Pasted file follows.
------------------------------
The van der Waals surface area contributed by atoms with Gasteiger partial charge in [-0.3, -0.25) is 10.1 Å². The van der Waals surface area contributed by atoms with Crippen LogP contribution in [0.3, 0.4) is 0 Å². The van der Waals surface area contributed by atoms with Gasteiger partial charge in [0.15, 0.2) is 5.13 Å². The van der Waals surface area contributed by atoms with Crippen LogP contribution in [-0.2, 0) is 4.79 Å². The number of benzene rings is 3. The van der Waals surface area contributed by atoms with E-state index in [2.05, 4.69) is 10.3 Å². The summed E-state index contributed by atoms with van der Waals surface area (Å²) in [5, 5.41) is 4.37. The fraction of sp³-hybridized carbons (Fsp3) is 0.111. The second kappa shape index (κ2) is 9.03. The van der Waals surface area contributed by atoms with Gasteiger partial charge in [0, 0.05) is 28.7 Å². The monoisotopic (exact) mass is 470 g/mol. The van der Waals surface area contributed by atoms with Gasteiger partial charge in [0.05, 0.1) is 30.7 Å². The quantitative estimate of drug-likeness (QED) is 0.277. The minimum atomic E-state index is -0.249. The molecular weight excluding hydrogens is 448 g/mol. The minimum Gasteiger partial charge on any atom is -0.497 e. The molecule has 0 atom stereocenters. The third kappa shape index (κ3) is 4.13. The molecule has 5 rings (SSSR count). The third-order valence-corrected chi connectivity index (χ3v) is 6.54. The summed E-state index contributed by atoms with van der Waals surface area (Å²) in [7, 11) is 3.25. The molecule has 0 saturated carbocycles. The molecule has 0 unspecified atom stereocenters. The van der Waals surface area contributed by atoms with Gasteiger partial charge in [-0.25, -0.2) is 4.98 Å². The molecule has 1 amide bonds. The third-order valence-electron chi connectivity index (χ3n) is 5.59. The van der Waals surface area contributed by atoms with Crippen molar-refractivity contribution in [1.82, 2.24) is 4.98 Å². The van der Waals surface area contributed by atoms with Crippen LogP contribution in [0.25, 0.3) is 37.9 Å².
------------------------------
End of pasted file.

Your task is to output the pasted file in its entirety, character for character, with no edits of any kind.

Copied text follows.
The van der Waals surface area contributed by atoms with Gasteiger partial charge in [-0.3, -0.25) is 10.1 Å². The van der Waals surface area contributed by atoms with Crippen LogP contribution in [0.3, 0.4) is 0 Å². The van der Waals surface area contributed by atoms with Gasteiger partial charge in [0.15, 0.2) is 5.13 Å². The van der Waals surface area contributed by atoms with Crippen LogP contribution in [-0.2, 0) is 4.79 Å². The number of benzene rings is 3. The van der Waals surface area contributed by atoms with E-state index in [2.05, 4.69) is 10.3 Å². The summed E-state index contributed by atoms with van der Waals surface area (Å²) in [5, 5.41) is 4.37. The fraction of sp³-hybridized carbons (Fsp3) is 0.111. The second kappa shape index (κ2) is 9.03. The van der Waals surface area contributed by atoms with Gasteiger partial charge in [0, 0.05) is 28.7 Å². The monoisotopic (exact) mass is 470 g/mol. The van der Waals surface area contributed by atoms with Gasteiger partial charge in [0.05, 0.1) is 30.7 Å². The quantitative estimate of drug-likeness (QED) is 0.277. The minimum atomic E-state index is -0.249. The molecular weight excluding hydrogens is 448 g/mol. The minimum Gasteiger partial charge on any atom is -0.497 e. The molecule has 0 atom stereocenters. The third kappa shape index (κ3) is 4.13. The molecule has 5 rings (SSSR count). The third-order valence-corrected chi connectivity index (χ3v) is 6.54. The summed E-state index contributed by atoms with van der Waals surface area (Å²) in [7, 11) is 3.25. The molecule has 0 saturated carbocycles. The molecule has 0 unspecified atom stereocenters. The van der Waals surface area contributed by atoms with Gasteiger partial charge in [-0.25, -0.2) is 4.98 Å². The molecule has 1 amide bonds. The third-order valence-electron chi connectivity index (χ3n) is 5.59. The van der Waals surface area contributed by atoms with Crippen molar-refractivity contribution in [1.82, 2.24) is 4.98 Å². The van der Waals surface area contributed by atoms with Crippen LogP contribution in [0.25, 0.3) is 37.9 Å².